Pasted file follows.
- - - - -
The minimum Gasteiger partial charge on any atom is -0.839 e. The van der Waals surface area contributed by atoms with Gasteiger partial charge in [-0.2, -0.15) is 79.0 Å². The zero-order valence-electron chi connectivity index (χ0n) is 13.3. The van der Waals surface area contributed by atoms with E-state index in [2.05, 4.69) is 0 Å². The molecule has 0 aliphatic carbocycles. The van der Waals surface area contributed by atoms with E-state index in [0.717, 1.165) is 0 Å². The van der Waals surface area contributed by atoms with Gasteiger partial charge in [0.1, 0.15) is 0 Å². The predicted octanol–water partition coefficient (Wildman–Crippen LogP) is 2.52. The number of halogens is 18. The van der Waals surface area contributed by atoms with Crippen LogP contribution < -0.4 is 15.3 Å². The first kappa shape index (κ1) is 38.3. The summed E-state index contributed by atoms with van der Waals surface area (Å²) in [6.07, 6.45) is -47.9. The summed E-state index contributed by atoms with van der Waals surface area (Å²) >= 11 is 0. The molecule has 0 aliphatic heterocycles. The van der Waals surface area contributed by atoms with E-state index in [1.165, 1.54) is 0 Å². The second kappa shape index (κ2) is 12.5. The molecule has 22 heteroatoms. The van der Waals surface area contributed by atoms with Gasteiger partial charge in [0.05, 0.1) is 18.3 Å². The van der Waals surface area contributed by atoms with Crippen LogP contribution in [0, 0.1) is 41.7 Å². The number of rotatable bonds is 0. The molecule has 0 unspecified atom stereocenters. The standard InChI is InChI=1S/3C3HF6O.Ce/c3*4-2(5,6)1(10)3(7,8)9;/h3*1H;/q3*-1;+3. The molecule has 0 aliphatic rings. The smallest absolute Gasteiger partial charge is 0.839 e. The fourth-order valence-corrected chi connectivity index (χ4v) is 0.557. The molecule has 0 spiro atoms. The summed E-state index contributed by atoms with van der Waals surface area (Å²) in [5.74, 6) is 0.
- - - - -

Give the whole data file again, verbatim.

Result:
The minimum Gasteiger partial charge on any atom is -0.839 e. The van der Waals surface area contributed by atoms with Gasteiger partial charge in [-0.2, -0.15) is 79.0 Å². The zero-order valence-electron chi connectivity index (χ0n) is 13.3. The van der Waals surface area contributed by atoms with E-state index in [2.05, 4.69) is 0 Å². The molecule has 0 aliphatic carbocycles. The van der Waals surface area contributed by atoms with E-state index in [0.717, 1.165) is 0 Å². The van der Waals surface area contributed by atoms with Gasteiger partial charge in [0.1, 0.15) is 0 Å². The predicted octanol–water partition coefficient (Wildman–Crippen LogP) is 2.52. The number of halogens is 18. The van der Waals surface area contributed by atoms with Crippen LogP contribution < -0.4 is 15.3 Å². The first kappa shape index (κ1) is 38.3. The summed E-state index contributed by atoms with van der Waals surface area (Å²) in [6.07, 6.45) is -47.9. The summed E-state index contributed by atoms with van der Waals surface area (Å²) >= 11 is 0. The molecule has 0 aliphatic heterocycles. The van der Waals surface area contributed by atoms with E-state index in [1.165, 1.54) is 0 Å². The second kappa shape index (κ2) is 12.5. The molecule has 22 heteroatoms. The van der Waals surface area contributed by atoms with Gasteiger partial charge in [0.05, 0.1) is 18.3 Å². The van der Waals surface area contributed by atoms with Crippen LogP contribution in [0, 0.1) is 41.7 Å². The number of rotatable bonds is 0. The molecule has 0 unspecified atom stereocenters. The standard InChI is InChI=1S/3C3HF6O.Ce/c3*4-2(5,6)1(10)3(7,8)9;/h3*1H;/q3*-1;+3. The molecule has 0 aliphatic rings. The smallest absolute Gasteiger partial charge is 0.839 e. The fourth-order valence-corrected chi connectivity index (χ4v) is 0.557. The molecule has 0 spiro atoms. The summed E-state index contributed by atoms with van der Waals surface area (Å²) in [5.74, 6) is 0.